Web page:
The Elves cut Matthew’s gospel to shreds so that it can be applied to the four Sundays in Advent according to Christian dogmatic belief and teachings. In contrast to previous years, this blog is going right through Matthew from beginning to end. As we have seen, Matthew’s stories coincide nicely with Advent without all the skipping and cutting and proof-texting – let alone all the apocalyptic fear-mongering normally offered up on the 4th Sunday.
Matthew does enough proof-texting of his own, as he builds his case for Jesus as the new Moses. In some translations of Matthew’s opening lines, the story of Jesus is the genesis of not only Jesus the man, but of a new scriptural order. He offers his gospel as the actualization (if not a replacement) for Torah.
In the story about the visitation of the astrologers, Matthew reminds his community of the star of David (Numbers 24:17-19) and of a leader of a Messianic revolt from the century before called “Son of the Star.” “[A] star shall come out of Jacob, and a scepter shall rise out of Israel . . . One out of Jacob shall rule . . . .” Then he combines Micah 5:2 with 2 Samuel 5:2, making Bethlehem – the City of David – the focal point: “For some time while Saul was king over us, it was you [David] who led out Israel and brought it in. The Lord said to [David]: It is you who shall be shepherd of my people Israel, you who shall be ruler over Israel” (2 Sam. 5:2); “But you, O Bethlehem of Ephrathah, who are one of the little clans of Judah, from you shall come forth one who is to rule in Israel, whose origin is from of old, from ancient days” (Micah 5:2).
Matthew continues to mock imperial theology. The birth of a peasant is announced by court astrologers, and a special star appears at the time of birth and leads them to his birthplace. But the birthplace is not a palace. It is the “little town of Bethlehem,” home to one of the lesser clans of Judah. The astrologers (who of course have become “kings” in Christian mythology) present this peasant child with gifts worthy of Caesar: gold, frankincense, and myrrh. Not to read too much into this (why not, it’s been done for 2,000 years), but these court astrologers would seem to be clueless, as they ask the current appointed “king” of Roman Palestine, “where is the newborn king of the Judeans? We have seen his star and want to pay him homage.”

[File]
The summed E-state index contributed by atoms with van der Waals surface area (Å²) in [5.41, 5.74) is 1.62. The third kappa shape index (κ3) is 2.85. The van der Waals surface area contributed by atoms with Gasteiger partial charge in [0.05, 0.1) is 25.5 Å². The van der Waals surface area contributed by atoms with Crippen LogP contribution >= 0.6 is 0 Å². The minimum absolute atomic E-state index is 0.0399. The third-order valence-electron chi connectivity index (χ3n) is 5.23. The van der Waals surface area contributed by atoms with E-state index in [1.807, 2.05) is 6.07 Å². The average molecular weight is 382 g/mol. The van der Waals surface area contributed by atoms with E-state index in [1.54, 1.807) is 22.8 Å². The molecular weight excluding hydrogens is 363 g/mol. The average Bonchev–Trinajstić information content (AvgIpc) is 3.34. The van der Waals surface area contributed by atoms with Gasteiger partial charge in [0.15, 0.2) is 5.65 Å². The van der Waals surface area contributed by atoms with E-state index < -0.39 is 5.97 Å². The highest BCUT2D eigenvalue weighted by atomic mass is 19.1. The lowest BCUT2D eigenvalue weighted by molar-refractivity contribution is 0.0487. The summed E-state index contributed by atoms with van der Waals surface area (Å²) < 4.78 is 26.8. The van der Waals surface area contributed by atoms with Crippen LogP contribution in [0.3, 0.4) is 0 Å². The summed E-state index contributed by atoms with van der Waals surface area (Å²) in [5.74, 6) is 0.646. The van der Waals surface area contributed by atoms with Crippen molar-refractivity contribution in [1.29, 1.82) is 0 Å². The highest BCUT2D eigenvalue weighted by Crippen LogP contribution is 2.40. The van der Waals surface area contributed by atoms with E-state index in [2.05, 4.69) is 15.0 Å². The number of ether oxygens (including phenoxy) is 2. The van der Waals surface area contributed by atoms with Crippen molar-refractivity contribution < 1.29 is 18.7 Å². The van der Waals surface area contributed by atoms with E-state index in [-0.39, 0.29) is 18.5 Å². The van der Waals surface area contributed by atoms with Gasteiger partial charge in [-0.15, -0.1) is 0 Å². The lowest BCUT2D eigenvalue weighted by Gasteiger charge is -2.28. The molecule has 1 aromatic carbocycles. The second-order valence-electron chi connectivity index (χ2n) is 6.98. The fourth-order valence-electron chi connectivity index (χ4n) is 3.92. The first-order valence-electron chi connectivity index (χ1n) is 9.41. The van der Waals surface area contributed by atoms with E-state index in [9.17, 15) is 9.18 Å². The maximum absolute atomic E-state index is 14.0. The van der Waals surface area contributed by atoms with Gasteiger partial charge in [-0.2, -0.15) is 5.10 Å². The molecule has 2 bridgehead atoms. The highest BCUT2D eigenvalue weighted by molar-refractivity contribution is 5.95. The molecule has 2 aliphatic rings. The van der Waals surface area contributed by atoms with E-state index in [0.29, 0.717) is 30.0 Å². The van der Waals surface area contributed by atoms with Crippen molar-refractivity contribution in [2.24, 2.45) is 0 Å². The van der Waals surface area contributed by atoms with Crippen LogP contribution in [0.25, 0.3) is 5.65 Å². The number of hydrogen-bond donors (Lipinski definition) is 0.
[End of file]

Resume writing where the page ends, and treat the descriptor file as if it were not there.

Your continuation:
What king is going to be welcoming of a threat to his power? Herod calls together “all the ranking priests and local experts” and demands to know the time and place when this supposed “king of the Judeans” is to be born (Five Gospels translation). Then he finds out precisely when the portent appeared in the sky, and the stage is set for the slaughter of the innocents – which we will consider next week.
It seems that in the midst of a holy birth, the controversy has already begun. We don’t have time to marvel or wonder or celebrate. The powers and principalities are always on the lookout for whatever might possibly be a counter to their rule. For example, in the past week, two separate dramas have been played out in the news cycle: one in the U.S. Congress, and the other world-wide.